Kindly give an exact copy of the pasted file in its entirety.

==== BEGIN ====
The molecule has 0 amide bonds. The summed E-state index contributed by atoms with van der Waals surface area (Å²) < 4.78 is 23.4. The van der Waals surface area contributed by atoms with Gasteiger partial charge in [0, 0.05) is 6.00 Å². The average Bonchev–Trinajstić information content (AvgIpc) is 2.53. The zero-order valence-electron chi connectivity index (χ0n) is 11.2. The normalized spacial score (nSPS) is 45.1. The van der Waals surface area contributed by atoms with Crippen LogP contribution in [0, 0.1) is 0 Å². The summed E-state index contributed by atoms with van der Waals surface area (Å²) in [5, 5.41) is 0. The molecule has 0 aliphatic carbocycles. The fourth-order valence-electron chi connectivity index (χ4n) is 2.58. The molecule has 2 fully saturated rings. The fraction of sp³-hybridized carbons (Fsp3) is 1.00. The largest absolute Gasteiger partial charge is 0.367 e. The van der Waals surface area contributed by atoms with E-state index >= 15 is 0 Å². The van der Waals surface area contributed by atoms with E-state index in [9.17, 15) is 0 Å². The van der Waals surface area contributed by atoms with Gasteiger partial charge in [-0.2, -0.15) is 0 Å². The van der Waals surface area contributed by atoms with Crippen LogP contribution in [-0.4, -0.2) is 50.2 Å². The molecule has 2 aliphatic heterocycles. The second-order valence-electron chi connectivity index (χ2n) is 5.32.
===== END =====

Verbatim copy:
The molecule has 0 amide bonds. The summed E-state index contributed by atoms with van der Waals surface area (Å²) < 4.78 is 23.4. The van der Waals surface area contributed by atoms with Gasteiger partial charge in [0, 0.05) is 6.00 Å². The average Bonchev–Trinajstić information content (AvgIpc) is 2.53. The zero-order valence-electron chi connectivity index (χ0n) is 11.2. The normalized spacial score (nSPS) is 45.1. The van der Waals surface area contributed by atoms with Crippen LogP contribution in [0, 0.1) is 0 Å². The summed E-state index contributed by atoms with van der Waals surface area (Å²) in [5, 5.41) is 0. The molecule has 0 aliphatic carbocycles. The fourth-order valence-electron chi connectivity index (χ4n) is 2.58. The molecule has 2 fully saturated rings. The fraction of sp³-hybridized carbons (Fsp3) is 1.00. The largest absolute Gasteiger partial charge is 0.367 e. The van der Waals surface area contributed by atoms with E-state index >= 15 is 0 Å². The van der Waals surface area contributed by atoms with E-state index in [9.17, 15) is 0 Å². The van der Waals surface area contributed by atoms with Gasteiger partial charge in [-0.2, -0.15) is 0 Å². The van der Waals surface area contributed by atoms with Crippen LogP contribution in [-0.4, -0.2) is 50.2 Å². The molecule has 2 aliphatic heterocycles. The second-order valence-electron chi connectivity index (χ2n) is 5.32.